Tuesday, February 20, 2024

New rules in Thurrock for council housing

THURROCK Council took the next step in creating a strategic tenants policy when its cabinet met on Wednesday (12 December) evening.

The overall policy reflects the council’s principles for all social housing in the borough and is the first step in reflecting changes introduced by the Localism Act.

The policy also impacts on the council’s own tenancy policy – the rules and regulations governing people living in council-owned homes – and this document will come back to cabinet in March.

Portfolio holder for housing, Cllr Val Morris-Cook, said on Wednesday, that the overarching strategic policy will “make sure all Social Landlords should grant tenancies which are compatible with the purpose of the housing, the needs of individual households, the sustainability of the community and the efficient use of their housing stock”.

Speaking after the meeting, she added: “The council’s own tenancy policy will be more specific, with things like probation term for new tenants and incentives for downsizing when our tenants are living in homes too large for their needs.

“We are not going to have fixed-term tenancies for our social housing, but we are also not suggesting fixed-term tenancies should not be used in any circumstances – the strategic tenancy agreement allows them for our partner organisations in some circumstances.”

Cllr Morris-Cook added: “However the council’s Housing Strategy and Housing Revenue Account Business Plan already outlines two key objectives for our housing service in the future – to meet all acute statutory housing need, and to contribute to and support sustainable communities in Thurrock.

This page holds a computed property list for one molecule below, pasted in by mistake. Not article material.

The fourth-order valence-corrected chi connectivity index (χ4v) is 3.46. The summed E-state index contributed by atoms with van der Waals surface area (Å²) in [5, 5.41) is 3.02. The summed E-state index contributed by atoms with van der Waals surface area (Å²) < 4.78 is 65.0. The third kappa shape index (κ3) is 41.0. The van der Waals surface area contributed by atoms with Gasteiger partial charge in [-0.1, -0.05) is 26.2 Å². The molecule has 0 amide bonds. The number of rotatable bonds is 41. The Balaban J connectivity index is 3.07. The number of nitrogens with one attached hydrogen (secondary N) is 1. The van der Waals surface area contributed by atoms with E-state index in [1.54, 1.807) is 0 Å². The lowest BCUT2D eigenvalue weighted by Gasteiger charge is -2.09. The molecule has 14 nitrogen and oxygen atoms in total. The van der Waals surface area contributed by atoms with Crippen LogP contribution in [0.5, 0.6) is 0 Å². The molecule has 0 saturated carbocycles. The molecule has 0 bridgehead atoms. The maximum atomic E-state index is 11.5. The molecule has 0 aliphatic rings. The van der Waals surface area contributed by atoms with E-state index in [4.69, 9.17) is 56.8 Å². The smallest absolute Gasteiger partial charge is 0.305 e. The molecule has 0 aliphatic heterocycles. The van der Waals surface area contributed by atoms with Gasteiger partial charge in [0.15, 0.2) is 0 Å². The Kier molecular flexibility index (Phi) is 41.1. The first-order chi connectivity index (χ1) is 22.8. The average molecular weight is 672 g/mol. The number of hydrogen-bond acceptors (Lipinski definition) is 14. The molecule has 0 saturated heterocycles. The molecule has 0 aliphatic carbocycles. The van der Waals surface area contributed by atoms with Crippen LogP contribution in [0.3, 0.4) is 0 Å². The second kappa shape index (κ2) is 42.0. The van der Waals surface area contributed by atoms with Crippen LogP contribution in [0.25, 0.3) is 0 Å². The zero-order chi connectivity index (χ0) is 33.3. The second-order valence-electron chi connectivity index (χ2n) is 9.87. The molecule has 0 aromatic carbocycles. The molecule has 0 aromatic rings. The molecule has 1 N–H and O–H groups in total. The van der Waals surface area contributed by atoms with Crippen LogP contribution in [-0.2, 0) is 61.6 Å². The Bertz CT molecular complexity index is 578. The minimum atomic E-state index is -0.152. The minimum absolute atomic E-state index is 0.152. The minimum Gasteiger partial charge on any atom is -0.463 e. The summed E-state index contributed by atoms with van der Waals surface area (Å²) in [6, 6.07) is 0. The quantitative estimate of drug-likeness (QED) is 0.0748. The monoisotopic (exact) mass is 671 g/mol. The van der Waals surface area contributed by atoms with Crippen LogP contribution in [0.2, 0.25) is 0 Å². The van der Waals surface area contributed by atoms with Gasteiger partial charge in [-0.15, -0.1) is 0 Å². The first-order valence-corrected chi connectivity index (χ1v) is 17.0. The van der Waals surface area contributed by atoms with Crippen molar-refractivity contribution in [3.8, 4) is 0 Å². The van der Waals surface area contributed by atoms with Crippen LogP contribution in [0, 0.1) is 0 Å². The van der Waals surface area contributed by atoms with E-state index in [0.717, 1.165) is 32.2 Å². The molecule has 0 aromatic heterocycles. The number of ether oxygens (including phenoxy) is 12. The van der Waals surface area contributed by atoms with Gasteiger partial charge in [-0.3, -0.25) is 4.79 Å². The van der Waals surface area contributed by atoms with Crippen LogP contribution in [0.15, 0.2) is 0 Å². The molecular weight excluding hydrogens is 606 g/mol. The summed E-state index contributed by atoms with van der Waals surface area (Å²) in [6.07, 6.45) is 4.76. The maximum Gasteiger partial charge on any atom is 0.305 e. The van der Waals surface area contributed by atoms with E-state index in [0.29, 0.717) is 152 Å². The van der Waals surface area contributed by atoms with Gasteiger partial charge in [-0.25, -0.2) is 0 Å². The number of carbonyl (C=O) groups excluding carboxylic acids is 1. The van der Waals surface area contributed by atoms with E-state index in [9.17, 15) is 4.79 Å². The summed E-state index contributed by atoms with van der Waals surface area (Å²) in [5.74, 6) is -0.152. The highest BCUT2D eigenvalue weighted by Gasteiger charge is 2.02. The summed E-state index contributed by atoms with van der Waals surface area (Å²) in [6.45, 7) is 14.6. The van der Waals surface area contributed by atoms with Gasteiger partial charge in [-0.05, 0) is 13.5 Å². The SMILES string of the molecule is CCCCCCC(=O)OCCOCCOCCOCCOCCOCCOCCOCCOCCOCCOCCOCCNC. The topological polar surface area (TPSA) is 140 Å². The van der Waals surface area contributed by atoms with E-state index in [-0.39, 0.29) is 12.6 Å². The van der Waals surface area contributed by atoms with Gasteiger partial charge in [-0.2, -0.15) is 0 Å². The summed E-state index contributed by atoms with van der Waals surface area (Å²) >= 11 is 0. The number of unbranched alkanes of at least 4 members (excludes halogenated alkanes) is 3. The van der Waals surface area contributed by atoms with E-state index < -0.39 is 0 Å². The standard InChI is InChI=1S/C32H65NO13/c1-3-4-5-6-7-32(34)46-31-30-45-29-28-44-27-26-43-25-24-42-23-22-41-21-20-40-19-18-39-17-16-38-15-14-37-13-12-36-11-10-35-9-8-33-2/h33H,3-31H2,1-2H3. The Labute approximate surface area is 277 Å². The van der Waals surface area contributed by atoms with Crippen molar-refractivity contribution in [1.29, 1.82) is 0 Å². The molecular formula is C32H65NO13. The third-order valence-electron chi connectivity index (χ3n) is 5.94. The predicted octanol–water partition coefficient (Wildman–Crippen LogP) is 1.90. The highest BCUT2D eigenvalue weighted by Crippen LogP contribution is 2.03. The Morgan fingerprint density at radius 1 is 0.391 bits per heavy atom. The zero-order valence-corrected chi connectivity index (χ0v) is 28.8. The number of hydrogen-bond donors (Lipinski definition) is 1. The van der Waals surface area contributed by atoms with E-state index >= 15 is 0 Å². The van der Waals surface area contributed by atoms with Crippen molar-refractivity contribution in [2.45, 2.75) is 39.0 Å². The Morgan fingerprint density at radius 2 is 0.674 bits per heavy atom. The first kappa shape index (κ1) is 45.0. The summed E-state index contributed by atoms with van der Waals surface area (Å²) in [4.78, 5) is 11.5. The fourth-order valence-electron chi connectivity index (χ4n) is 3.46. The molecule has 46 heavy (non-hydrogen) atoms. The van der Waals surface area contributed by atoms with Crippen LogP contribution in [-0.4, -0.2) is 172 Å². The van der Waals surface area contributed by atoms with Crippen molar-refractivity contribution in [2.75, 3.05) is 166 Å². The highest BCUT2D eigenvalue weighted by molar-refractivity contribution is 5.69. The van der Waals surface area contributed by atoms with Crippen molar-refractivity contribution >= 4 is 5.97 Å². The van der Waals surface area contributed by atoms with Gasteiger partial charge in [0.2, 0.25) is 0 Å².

“I am concerned the adoption of fixed-term tenancies would foster feelings of insecurity for those people affected and would do nothing to support the council’s aim of creating sustainable communities.

“It would also lead to much-increased administration and that, of course would mean extra costs for all tenants.”

She said: “The introduction of probationary tenancies will help us deal more effectively with anti-social behaviour and the scheme also allows us to run an incentive scheme to encourage tenants to downsize to smaller homes, releasing under-occupied properties for larger households.

“This will include financial incentives, a relaxation on bedrooms policy and real practical help for those who want it.”


  1. For “incentives to downsize” do we need to read we will charge you more if you are living in a property that is larger than you need?

  2. Hopefully it really means “incentives to downsize”, rather than “penalties to stay”. Maybe things like 3 months rent-free, or help with the moving costs?


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